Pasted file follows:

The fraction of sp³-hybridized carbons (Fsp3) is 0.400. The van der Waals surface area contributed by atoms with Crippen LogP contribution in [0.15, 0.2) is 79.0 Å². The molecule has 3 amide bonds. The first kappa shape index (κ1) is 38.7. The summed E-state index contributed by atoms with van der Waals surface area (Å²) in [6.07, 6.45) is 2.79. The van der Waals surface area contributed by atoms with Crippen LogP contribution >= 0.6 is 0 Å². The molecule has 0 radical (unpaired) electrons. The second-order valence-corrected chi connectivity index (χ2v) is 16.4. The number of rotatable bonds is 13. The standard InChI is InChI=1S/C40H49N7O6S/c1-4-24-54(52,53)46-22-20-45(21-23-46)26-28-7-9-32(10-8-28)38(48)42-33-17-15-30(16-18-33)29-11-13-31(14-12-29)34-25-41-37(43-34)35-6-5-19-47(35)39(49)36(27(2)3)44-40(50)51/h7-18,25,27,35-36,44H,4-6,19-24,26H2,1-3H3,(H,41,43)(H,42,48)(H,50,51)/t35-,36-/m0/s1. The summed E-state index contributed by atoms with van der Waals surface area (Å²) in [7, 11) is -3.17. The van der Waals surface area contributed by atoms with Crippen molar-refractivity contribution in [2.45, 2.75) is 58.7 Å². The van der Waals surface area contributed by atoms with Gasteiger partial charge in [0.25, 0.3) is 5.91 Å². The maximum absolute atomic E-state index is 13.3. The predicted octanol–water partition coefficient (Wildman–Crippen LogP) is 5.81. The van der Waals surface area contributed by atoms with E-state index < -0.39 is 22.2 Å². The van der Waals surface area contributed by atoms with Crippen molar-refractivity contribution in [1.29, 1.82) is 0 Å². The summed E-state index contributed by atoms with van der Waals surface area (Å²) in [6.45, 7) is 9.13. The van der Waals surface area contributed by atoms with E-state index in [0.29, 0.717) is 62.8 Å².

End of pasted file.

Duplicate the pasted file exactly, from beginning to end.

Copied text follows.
The fraction of sp³-hybridized carbons (Fsp3) is 0.400. The van der Waals surface area contributed by atoms with Crippen LogP contribution in [0.15, 0.2) is 79.0 Å². The molecule has 3 amide bonds. The first kappa shape index (κ1) is 38.7. The summed E-state index contributed by atoms with van der Waals surface area (Å²) in [6.07, 6.45) is 2.79. The van der Waals surface area contributed by atoms with Crippen LogP contribution >= 0.6 is 0 Å². The molecule has 0 radical (unpaired) electrons. The second-order valence-corrected chi connectivity index (χ2v) is 16.4. The number of rotatable bonds is 13. The standard InChI is InChI=1S/C40H49N7O6S/c1-4-24-54(52,53)46-22-20-45(21-23-46)26-28-7-9-32(10-8-28)38(48)42-33-17-15-30(16-18-33)29-11-13-31(14-12-29)34-25-41-37(43-34)35-6-5-19-47(35)39(49)36(27(2)3)44-40(50)51/h7-18,25,27,35-36,44H,4-6,19-24,26H2,1-3H3,(H,41,43)(H,42,48)(H,50,51)/t35-,36-/m0/s1. The summed E-state index contributed by atoms with van der Waals surface area (Å²) in [7, 11) is -3.17. The van der Waals surface area contributed by atoms with Crippen molar-refractivity contribution in [2.45, 2.75) is 58.7 Å². The van der Waals surface area contributed by atoms with Gasteiger partial charge in [0.25, 0.3) is 5.91 Å². The maximum absolute atomic E-state index is 13.3. The predicted octanol–water partition coefficient (Wildman–Crippen LogP) is 5.81. The van der Waals surface area contributed by atoms with E-state index < -0.39 is 22.2 Å². The van der Waals surface area contributed by atoms with Crippen molar-refractivity contribution in [1.29, 1.82) is 0 Å². The summed E-state index contributed by atoms with van der Waals surface area (Å²) in [6.45, 7) is 9.13. The van der Waals surface area contributed by atoms with E-state index in [0.29, 0.717) is 62.8 Å².